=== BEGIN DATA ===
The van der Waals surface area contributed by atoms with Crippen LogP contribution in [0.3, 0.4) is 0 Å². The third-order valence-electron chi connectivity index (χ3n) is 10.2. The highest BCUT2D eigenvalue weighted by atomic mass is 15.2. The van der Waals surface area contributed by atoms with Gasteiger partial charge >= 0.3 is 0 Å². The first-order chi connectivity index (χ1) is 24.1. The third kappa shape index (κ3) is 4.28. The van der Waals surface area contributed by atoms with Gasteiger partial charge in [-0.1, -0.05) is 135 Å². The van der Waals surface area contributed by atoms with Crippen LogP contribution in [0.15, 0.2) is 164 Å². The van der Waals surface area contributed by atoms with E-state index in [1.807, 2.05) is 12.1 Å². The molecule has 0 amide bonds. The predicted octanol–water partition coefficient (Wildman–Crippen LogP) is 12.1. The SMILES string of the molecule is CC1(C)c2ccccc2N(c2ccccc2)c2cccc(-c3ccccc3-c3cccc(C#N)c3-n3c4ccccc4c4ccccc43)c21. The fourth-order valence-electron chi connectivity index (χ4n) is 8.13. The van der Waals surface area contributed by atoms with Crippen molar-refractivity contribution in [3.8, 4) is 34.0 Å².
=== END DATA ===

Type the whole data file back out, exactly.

The van der Waals surface area contributed by atoms with Crippen LogP contribution in [0.3, 0.4) is 0 Å². The third-order valence-electron chi connectivity index (χ3n) is 10.2. The highest BCUT2D eigenvalue weighted by atomic mass is 15.2. The van der Waals surface area contributed by atoms with Gasteiger partial charge >= 0.3 is 0 Å². The first-order chi connectivity index (χ1) is 24.1. The third kappa shape index (κ3) is 4.28. The van der Waals surface area contributed by atoms with Gasteiger partial charge in [-0.1, -0.05) is 135 Å². The van der Waals surface area contributed by atoms with Crippen LogP contribution in [0.15, 0.2) is 164 Å². The van der Waals surface area contributed by atoms with E-state index in [1.807, 2.05) is 12.1 Å². The molecule has 0 amide bonds. The predicted octanol–water partition coefficient (Wildman–Crippen LogP) is 12.1. The SMILES string of the molecule is CC1(C)c2ccccc2N(c2ccccc2)c2cccc(-c3ccccc3-c3cccc(C#N)c3-n3c4ccccc4c4ccccc43)c21. The fourth-order valence-electron chi connectivity index (χ4n) is 8.13. The van der Waals surface area contributed by atoms with Crippen molar-refractivity contribution in [3.8, 4) is 34.0 Å².